While visiting relatives in our hometown of Tulsa last week, I found myself on kitchen duty with my brother-in-law one afternoon. Cleaning the kitchen during the holidays is somewhat like trying to hit a moving target, because the activity never really ends — it just reaches a lull between two peaks.
But we eventually conquered the task, and with a final triumphant flourish I closed the door of the dishwasher and bent down to start the machine. When I hesitated for a moment to familiarize myself with the settings, my brother-in-law stepped in and instructed me “Just select ‘Normal’ and then push the ‘Start’ button.”
And then we thought… Wouldn’t it be nice if we could just select a “Normal” button for our family or work, and then everything and everyone around us would function in some pre-ordained and predictable fashion?
Predictable, perfect, autopilot.
Imagine a brief pause here as we both ponder and savor this idea while looking up at the ceiling and thoughtfully rubbing our chins. Hmmm…
As enticing as it sounds at first, we decided we really wouldn’t enjoy a “Normal” button very much. We enjoy the differences among us and appreciate the uniqueness of each person in our family (most of the time). We love the surprises, the challenges, and the occasional chaos that come with the differences. We find comfort in the uniqueness of our family because it gives us a sense of identity and belonging. We have our own inside jokes and sometimes we even speak our own language. We’re probably the only family in which eggnog is called Steve. That’s just not “normal.”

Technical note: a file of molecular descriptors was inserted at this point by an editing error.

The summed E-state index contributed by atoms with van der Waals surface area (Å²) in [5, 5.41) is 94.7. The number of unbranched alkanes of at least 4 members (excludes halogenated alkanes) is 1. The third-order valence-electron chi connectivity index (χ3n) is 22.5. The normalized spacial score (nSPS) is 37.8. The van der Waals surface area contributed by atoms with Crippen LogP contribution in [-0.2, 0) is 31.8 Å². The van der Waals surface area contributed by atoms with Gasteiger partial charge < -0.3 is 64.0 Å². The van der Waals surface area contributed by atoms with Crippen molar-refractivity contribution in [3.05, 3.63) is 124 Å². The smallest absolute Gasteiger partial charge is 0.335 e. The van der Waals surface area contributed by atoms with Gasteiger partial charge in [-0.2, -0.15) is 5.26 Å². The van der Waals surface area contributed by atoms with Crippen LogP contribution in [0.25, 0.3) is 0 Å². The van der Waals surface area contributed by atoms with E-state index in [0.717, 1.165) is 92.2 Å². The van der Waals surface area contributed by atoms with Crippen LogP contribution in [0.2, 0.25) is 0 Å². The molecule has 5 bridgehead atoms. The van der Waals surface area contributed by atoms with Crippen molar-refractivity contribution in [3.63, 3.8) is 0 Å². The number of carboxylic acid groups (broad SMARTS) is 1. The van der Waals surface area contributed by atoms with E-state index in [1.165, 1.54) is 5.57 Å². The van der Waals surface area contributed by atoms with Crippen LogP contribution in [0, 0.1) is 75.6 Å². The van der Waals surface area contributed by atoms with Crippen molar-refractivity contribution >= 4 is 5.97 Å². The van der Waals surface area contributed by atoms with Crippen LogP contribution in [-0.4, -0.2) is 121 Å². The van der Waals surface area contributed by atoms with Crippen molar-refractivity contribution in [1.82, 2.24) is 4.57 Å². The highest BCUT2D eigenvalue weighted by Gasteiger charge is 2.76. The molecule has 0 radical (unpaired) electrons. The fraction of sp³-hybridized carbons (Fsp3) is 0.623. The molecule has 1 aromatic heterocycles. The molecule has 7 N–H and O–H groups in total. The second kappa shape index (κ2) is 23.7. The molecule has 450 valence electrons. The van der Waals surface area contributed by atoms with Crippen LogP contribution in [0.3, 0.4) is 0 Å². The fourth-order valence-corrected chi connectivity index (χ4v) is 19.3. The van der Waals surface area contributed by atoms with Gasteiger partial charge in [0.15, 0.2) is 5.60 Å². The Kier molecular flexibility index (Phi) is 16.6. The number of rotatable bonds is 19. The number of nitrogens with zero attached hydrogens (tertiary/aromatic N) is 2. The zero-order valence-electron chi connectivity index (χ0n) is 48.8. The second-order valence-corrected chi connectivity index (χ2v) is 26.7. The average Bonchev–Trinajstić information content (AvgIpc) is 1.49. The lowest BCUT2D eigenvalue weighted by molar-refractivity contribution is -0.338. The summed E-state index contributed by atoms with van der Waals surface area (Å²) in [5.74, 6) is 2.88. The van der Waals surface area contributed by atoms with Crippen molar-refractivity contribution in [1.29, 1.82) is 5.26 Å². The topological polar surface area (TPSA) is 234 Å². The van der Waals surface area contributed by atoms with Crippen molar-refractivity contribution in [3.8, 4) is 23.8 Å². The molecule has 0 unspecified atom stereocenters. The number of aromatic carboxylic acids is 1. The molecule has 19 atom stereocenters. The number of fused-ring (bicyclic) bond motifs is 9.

And we like it that way.
Unfortunately, a lot of organizations are trying to press the “Normal” button. While companies often say they want innovative and risk-taking employees, they usually try to assimilate new employees as quickly as possible into a strict company culture. (i.e. “Normal.”) Ultimately, they value predictability and compliance.
When an employee doesn’t fit the mold, they may get poor reviews and be passed over for promotions, leaving management to wonder how they ended up with such an ill-suited employee. The employee is probably a wonderful and skilled person, but just doesn’t fit the organization’s definition of “Normal.” The sooner that both employee and employer recognize this, the better off both will be.
Do we really talk about this kind of stuff after cleaning the kitchen? Yep.
But I’ve already told you… we’re not Normal.
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